Bill Clark / CQ Roll Call / AP Photo

Congresswoman apologizes for Native American whoop

Rep. Loretta Sanchez D-Ca. apologized after a video showed her making a whooping cry in reference to Native Americans

U.S. Senate candidate Loretta Sanchez apologized Sunday after a videotape surfaced showing her making a whooping cry in reference to Native Americans that brought her a cascade of reprimands from fellow Democrats.

Speaking to party activists at a state Democratic convention Sunday, Sanchez described herself as a longtime champion of civil and human rights who has Native American blood in her mother's family. She said she had a hectic day of speeches and handshaking at the convention Saturday and was not the type of politician routinely managed or sheltered by "handlers."

"In this crazy and exciting rush of meetings yesterday, I said something offensive and for that I sincerely apologize," said Sanchez, the daughter daughter Mexican immigrants who settled in Southern California in the 1950s.

The video, which was shared on social media, shows Sanchez tapping her hand over her open mouth and making a whooping sound while speaking to a group of delegates Saturday. According to the Los Angeles Times, the man who caught the gaffe on video has raised money for California’s Attorney General Kamala Harris, who is also running for the U.S. Senate seat being vacated by Democrat Barbara Boxer.

Sanchez appeared to be making a joke about the difference between Indian-Americans and Native Americans.

Harris called the gesture shocking. The video drew negative comments on social media.

It was the second round of unwelcome publicity for her campaign, which formally launched Thursday. Earlier in the week, a misfired email announced she was running for Senate, which was later recalled. That led to confusion about her intentions, although she ended up announcing her candidacy at the same time and place listed on the errant email.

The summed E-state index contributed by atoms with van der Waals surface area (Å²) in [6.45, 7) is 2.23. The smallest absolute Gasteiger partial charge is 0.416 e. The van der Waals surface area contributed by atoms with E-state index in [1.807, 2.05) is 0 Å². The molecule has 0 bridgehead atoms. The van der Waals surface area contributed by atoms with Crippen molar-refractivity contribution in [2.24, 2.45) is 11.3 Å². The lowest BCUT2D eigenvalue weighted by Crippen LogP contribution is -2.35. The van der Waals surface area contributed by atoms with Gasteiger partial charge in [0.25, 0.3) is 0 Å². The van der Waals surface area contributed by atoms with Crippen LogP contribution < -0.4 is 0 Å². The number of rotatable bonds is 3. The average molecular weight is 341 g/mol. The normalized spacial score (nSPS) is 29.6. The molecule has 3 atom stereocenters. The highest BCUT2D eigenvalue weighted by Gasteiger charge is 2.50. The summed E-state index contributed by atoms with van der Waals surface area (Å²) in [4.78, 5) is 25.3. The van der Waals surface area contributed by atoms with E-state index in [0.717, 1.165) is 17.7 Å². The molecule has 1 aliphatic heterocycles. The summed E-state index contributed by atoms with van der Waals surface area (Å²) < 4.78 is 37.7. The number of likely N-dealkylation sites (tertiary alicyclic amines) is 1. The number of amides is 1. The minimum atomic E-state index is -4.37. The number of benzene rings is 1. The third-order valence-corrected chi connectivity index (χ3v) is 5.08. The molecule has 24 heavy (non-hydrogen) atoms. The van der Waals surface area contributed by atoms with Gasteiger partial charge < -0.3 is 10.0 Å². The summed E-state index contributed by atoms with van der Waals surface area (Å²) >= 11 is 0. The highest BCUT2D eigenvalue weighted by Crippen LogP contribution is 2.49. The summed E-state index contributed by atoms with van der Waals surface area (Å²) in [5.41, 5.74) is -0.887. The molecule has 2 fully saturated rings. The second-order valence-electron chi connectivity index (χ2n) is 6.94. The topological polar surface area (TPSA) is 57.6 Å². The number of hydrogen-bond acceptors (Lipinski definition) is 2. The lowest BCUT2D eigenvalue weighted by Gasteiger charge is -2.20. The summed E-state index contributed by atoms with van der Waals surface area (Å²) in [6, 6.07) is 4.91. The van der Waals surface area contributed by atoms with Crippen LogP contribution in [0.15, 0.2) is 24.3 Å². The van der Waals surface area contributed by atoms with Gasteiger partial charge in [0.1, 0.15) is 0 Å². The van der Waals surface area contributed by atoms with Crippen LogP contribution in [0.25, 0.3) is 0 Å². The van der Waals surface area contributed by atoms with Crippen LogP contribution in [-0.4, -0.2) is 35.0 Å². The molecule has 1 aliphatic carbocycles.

Dinah Frieden, a delegate who lives in Irvine, in Sanchez's congressional district, who called the taped caricature "incredibly insensitive."

But Marni Magda, a Laguna Beach delegate who has volunteered for Sanchez and supports her Senate bid, said she was confident the congresswoman "would never be racist against anyone. She embraces all diversity."

Sanchez is known for a colorful personality and style that has sometimes brought her unwanted attention. She scheduled a fundraiser during the 2000 Democratic National Convention at Hugh Hefner's Playboy mansion and changed the location only after fellow Democrats protested.

California State University, San Francisco, political scientist David Lee, who is also a party delegate, said the episode would leave voters questioning her judgment. Lee noted that Harris, who entered the race in mid-January, has over $2 million on hand and has lined up a string of endorsements, including from Massachusetts Sen. Elizabeth Warren, a favorite of the party's left wing.

Under California's open-primary system, all candidates for each office compete on a single ballot, regardless of their party affiliation, and the top two vote-getters advance to a general election run-off

That system, designed to favor more middle-of-the-road candidates over ideologically extreme contenders in both major parties, allows for outcomes in which two Democrats or two Republicans face each other in November.

Wire services

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